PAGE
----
What is needed, is an apocalypse to strike this world.
The apocalypse that levels Eberron is the Day of Mourning, the capstone to a terrible war that almost never ended. There are yet other ways to end civilizations, though. The slightly overdone follower of war is zombies, especially if the means used to control the zombies cease working, or even threaten to stop working. It would set off panic in the streets around the war-ravaged world.
Eh, too much. It creates pandemonium, but the panicking masses will be eaten and those left will cling all the more tightly to governments to save them. And it doesn’t lead folks to seeking heroes to save them.
Another often overlooked apocalypse is disease, on a Black Death plague scale. Such diseases come with two effects; it violently breaks the illusions we have of wholeness, showing our bodies to be complex machines that can be ruined with in horribly disturbed ways. It also causes an upsurge in the live young, die young life’s mission. After all, how long do you really have? Can liver poisoning from this alcohol really be so bad? I still don’t see it leading to heroes though.
I can think of one more: climate shift. Caution, I do not offer that this world is anthropogenically shifting its climate, or offer any opinions on anthropogenic climate change or its scarecrow counterpart, global warming. I mean to say that for reasons the civilization in question cannot comprehend, the climate, long temperate warm and feeding an abundance of food, suddenly shifted dramatically towards colder or warmer, or perhaps merely dryer. The effect can half the food supply, drive governments to clear new land for the plow in a hurry, and set off running agriculture wars. What might work even better: this is only one continent. All three nations are now pushing out onto the other continents, setting up new convents and farming settlements, and otherwise provoking global changes in settlement patterns.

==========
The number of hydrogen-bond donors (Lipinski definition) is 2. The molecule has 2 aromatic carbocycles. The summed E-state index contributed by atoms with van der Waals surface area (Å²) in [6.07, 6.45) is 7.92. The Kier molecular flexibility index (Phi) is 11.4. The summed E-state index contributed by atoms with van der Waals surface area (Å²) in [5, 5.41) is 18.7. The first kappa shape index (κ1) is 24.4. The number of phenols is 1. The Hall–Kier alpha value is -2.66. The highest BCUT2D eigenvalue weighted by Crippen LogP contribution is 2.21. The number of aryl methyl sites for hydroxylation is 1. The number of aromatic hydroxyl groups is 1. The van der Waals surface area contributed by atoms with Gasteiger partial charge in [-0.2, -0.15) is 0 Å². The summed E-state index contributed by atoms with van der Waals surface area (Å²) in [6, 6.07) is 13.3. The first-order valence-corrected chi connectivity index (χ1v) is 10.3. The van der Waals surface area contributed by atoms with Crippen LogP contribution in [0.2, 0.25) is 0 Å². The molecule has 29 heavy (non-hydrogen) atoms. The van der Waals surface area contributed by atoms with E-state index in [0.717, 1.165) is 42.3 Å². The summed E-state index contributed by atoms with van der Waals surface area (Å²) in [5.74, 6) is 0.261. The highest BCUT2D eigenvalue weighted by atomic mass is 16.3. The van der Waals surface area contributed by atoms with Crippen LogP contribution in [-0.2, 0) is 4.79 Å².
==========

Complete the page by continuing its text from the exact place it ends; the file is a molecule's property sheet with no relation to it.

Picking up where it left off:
I get the idea that colonization is sailing right into territory Eberron’s Keith Baker feared to tread. Nevertheless, I like it. New settlements come with conflicts, conflicts create heroes, and those heroes have their stories magnified, in the form of Daniel Boon or Johnny Appleseed. Roving starvations in the Old World can create their own heroes and villains, variants of Robin Hood and Batman for both good and ill. All and all, though, it mixes in a strong sense of the tragic into the villains’ stories. This can make for some much stronger storytelling, and harder adventuring for good heroes.
But I must return to a point made above – in order to be geeky, the world has to be more or less safe. While I think making the fields prone to drought and starvation would be very unsafe, the cities traditionally become very dangerous when the majority can’t get their day’s bread. So where is safe? Fallout’s Vaults? Let me ponder that question for a while.